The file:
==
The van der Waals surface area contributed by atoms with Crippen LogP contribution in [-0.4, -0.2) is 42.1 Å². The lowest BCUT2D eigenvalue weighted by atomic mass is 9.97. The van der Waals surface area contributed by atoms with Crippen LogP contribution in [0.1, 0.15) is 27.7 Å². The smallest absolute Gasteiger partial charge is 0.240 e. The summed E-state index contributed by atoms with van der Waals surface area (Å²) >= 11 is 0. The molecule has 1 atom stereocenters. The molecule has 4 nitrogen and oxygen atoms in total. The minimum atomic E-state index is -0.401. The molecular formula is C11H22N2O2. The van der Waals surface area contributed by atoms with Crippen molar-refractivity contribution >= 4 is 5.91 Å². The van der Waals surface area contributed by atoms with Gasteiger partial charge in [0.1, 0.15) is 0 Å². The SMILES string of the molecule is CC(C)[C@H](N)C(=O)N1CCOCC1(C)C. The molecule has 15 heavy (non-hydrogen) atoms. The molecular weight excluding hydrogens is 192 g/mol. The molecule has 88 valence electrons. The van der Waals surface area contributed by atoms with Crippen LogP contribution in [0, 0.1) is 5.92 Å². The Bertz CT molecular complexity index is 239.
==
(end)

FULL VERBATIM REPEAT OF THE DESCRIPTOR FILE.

The van der Waals surface area contributed by atoms with Crippen LogP contribution in [-0.4, -0.2) is 42.1 Å². The lowest BCUT2D eigenvalue weighted by atomic mass is 9.97. The van der Waals surface area contributed by atoms with Crippen LogP contribution in [0.1, 0.15) is 27.7 Å². The smallest absolute Gasteiger partial charge is 0.240 e. The summed E-state index contributed by atoms with van der Waals surface area (Å²) >= 11 is 0. The molecule has 1 atom stereocenters. The molecule has 4 nitrogen and oxygen atoms in total. The minimum atomic E-state index is -0.401. The molecular formula is C11H22N2O2. The van der Waals surface area contributed by atoms with Crippen molar-refractivity contribution >= 4 is 5.91 Å². The van der Waals surface area contributed by atoms with Gasteiger partial charge in [0.1, 0.15) is 0 Å². The SMILES string of the molecule is CC(C)[C@H](N)C(=O)N1CCOCC1(C)C. The molecule has 15 heavy (non-hydrogen) atoms. The molecular weight excluding hydrogens is 192 g/mol. The molecule has 88 valence electrons. The van der Waals surface area contributed by atoms with Crippen LogP contribution in [0, 0.1) is 5.92 Å². The Bertz CT molecular complexity index is 239.